What is spoon-led weaning?
Spoon-fed weaning (SFW) involves you spoon feeding your baby smooth mashed food or purees, progressing to thicker mashed foods with soft lumps and then onto minced and chopped food from around 9 months. Solid finger foods can be introduced alongside spoon feeding right from the beginning or after a couple of weeks once your baby is managing food in their mouth well. This differs from baby-led weaning where instead of feeding your baby, you allow them to feed themselves, exploring solid foods at their own pace.
How does spoon-fed weaning work?
Quite simply you choose soft first foods and turn into a smooth mash or purée which can then be fed to your baby with a spoon. To get them started try mashed cooked vegetables (carrot, sweet potato, parsnip or yam) of mashed fruit like banana, pear or cooked apple. It is also recommended that you give slices of these as finger foods to try alongside as well.
What are the advantages of spoon-fed weaning my baby?
Spoon-fed weaning comes with a few advantages including:
- More food more quickly - your baby can get their food as quickly as they want it if you go at their pace. This is satisfying for them when they are hungry. And they will eat more because it is easier for them to begin eating smooth food
- Less mess – It goes without saying that allowing your little one to only feed themselves can result in some very messy situations at the dinner table. With spoon-fed weaning and some finger foods as well you can ensure most of it is going into their mouth not on the floor! But it is important you encourage you baby to touch and play with the food as well. It helps them learn about food.
- You’ll know how much they’ve eaten – By creating your own mashes or purees you know exactly what is going into them and what nutrients and vitamins you’re giving your baby. Also, if you’re helping to feed them, you can be sure they’re actually eating the food you’ve prepared rather than playing with it
- Less chance of choking – If you begin with smooth food and then move onto thicker mash with soft lumps you are giving your baby time to learn how to manage increasingly more difficult food textures at their own pace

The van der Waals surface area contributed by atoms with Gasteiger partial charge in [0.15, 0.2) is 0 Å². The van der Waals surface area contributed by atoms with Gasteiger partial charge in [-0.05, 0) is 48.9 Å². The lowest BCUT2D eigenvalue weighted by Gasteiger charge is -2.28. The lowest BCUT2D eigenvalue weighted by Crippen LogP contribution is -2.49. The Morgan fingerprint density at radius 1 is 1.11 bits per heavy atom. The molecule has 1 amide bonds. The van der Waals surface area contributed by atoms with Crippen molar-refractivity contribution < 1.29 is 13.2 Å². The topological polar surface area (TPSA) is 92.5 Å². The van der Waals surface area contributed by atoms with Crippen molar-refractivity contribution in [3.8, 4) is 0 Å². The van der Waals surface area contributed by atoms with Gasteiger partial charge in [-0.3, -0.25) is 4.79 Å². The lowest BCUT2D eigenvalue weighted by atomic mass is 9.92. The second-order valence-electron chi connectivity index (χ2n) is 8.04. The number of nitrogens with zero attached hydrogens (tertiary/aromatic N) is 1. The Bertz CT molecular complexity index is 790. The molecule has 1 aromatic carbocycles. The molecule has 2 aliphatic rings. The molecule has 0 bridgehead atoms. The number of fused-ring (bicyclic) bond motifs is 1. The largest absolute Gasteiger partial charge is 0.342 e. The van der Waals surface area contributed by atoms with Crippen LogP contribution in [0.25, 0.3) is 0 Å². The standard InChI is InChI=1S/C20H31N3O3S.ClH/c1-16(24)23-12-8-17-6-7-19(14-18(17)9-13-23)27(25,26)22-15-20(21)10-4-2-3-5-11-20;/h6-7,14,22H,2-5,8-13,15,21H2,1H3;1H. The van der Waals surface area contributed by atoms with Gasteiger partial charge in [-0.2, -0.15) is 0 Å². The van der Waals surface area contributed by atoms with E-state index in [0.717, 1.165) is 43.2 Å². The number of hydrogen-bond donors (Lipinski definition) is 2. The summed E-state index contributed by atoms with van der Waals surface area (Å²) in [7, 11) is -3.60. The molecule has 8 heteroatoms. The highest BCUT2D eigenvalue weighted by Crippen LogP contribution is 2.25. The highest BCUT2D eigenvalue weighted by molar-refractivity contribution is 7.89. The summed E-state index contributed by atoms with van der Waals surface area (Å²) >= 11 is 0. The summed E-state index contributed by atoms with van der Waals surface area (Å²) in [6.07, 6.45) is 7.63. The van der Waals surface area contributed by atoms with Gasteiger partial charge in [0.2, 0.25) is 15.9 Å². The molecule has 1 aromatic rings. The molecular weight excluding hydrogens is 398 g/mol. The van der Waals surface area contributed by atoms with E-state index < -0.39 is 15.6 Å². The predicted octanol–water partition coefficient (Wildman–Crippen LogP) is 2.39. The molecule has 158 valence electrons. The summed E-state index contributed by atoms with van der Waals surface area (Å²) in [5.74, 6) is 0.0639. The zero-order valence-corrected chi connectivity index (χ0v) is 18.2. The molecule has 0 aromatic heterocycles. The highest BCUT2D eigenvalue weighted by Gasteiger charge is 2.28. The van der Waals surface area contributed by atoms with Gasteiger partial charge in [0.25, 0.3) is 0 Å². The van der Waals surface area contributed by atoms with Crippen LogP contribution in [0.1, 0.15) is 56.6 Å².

What are the downsides of spoon-fed weaning?
There are a few factors you may want to consider when deciding whether to wean your baby using the spoon-fed method:
- It is difficult for you to eat at the same time as your baby because often babies are spoon fed before the rest of the family eats – but you can still include your baby at the family meal and give them some finger foods to play with and try
- Can require more prep – as you need to mash or puree food
How do I go about spoon-fed weaning?
When it’s time to start spoon-fed weaning you’ll need a few weaning items to make sure the process is as easy (and tidy!) as possible.
If you’re unsure on what to feed your baby, there are plenty of weaning recipes available. The great thing with mashes and purées is that you can put exactly what you want into them to ensure your baby is trying lots of new foods and getting all the nutrients they need.
Once you’ve got your mash or purée prepared it’s simply a case of spoon feeding your baby, giving them time to properly swallow the mouthful before proceeding with the next. This might take a bit of time to begin with until you’re both in a routine and using a technique that works for both of you.
Is spoon-fed weaning the safer option?
Some mums worry their baby might choke if they offer finger foods. It’s true that with spoon-fed weaning you can control the amount of food your baby is putting into their mouth and so may well reduce any chance of choking. But it is important to offer finger foods as well so that your baby learns about foods by seeing them and touching them. Just remember to cut small fruit like grapes in half and remove any stones or pips and your baby should be safe. It’s vital you always stay with your baby while they’re eating in case they choke. Find out more about weaning and food safety.